{} V) bows))

; ============================================================
;; API

(defn train [classes]
  (let [priors (priors classes)
        bows (map tokenizer/bow-dir classes)
        V (vocab bows)
        likelihoods (likelihoods bows V)]
    {:V           V
     :classes     (map #(last (str/split % #"/")) classes)
     :priors      priors
     :likelihoods likelihoods}))

(defn predict [test-doc priors likelihoods V]
  (let [words (with-open [rdr (io/reader test-doc)]
                (reduce (fn [words line]
                          (concat words
                                  (->> line
                                       (tokenizer/tokenize)
                                       (filter #(contains? V %)))))
                        '() (line-seq rdr)))]
    (map (fn [pr lh]
           (reduce (fn [s w]
                     (+ (float s) (float (get lh w))))
                   pr words))
         priors likelihoods)))
; ============================================================

tokenizer ns:

; ============================================================
;; utils

(defn tokenize [text]
  (as-> text t
        (s/trim t)
        (filter #(or (Character/isSpace %) (Character/isLetterOrDigit ^Character %)) t)
        (apply str t)
        (s/lower-case t)
        (s/split t #"\s+")
        (into [] t)))

; ============================================================
;; API

(defn bow [s]
  (-> s
      (tokenize)
      (frequencies)))

(defn bow-file [file]
  (with-open [rdr (io/reader file)]
    (reduce (fn [m l]
              (as-> l line
                    (bow line)
                    (merge-with + m line)))
            {} (line-seq rdr))))

(defn bow-dir [path]
  (as-> path p
        (io/file p)
        (file-seq p)
        (reduce (fn [m f]
                  (merge-with + m
                              (bow-file f)))
                {} (rest p))))

; ==========================================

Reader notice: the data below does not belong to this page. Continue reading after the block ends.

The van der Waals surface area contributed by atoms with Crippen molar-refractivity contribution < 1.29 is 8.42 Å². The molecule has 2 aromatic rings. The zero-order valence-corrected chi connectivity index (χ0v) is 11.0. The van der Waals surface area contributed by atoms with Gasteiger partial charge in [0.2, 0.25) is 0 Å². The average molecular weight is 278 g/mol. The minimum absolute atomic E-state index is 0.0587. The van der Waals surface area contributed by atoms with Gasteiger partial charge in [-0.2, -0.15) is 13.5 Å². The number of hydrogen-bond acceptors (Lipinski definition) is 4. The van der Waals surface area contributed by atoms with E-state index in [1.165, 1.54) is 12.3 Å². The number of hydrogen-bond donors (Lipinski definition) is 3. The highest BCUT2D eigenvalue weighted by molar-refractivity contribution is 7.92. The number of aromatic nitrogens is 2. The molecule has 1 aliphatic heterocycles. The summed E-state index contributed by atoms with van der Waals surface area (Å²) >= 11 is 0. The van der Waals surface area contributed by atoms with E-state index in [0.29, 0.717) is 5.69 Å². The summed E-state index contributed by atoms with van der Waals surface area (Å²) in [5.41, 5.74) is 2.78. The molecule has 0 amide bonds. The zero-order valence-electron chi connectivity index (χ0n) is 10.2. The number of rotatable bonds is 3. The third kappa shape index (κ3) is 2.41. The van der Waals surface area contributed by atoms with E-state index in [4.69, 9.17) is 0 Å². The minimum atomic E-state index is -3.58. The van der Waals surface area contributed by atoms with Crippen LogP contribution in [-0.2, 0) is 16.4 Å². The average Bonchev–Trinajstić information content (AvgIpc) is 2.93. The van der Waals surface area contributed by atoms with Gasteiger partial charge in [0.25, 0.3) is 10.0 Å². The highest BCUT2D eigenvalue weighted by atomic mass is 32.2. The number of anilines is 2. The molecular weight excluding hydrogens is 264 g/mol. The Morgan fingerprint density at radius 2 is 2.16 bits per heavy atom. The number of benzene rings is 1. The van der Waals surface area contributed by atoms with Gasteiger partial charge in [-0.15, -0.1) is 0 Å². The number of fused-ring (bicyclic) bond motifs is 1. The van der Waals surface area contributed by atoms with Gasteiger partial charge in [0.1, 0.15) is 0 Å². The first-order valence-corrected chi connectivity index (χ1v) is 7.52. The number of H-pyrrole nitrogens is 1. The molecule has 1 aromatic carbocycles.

full code

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This is pretty nice looking code. Just some small suggestions:

You use map quite a bit here. While it certainly has its place, I've found that it's often better to use mapv instead. map is lazy and returns a LazyList, while mapv is strict and returns a vector.

It's like the difference between a generator expression and a list comprehension in Python. If you need laziness, then good, use the lazy version. Often though, the production of a lazy list has so much overhead that the strict version performs better. Play around with it and see.


(reduce + num-files)

can also be written as

(apply + num-files)

+ has a var-arg overload that is essentially a reduction. I seem to recall though that the latter has the potential to perform slightly better. Just a heads up.


In priors, I'd maybe do a empty check on classes at the beginning. If classes is empty, (/ %1 (reduce + num-files) will cause an exception.


((fnil inc 0) (get bow w))

This can make use of get's third argument to default to 0, which gets rid of the need for fnil:

(inc (get bow w 0))

I think that reads better.


In tokenize, you're using as-> because of a single call at the bottom that needs the threaded argument in the first position instead of the last. Honestly, I think I'd just adjust that one call instead of using as-> instead of ->>:

(defn tokenize [text]
  (->> text
       (s/trim)
       (filter #(or (Character/isSpace %) (Character/isLetterOrDigit ^Character %)))
       (apply str)
       (s/lower-case)
       (#(s/split % #"\s+"))  ; Wrapped in in another function
       (into [])))

That's just a personal suggestion. I find that as-> rarely helps readability, and most times that it's needed, it's the wrong solution anyways.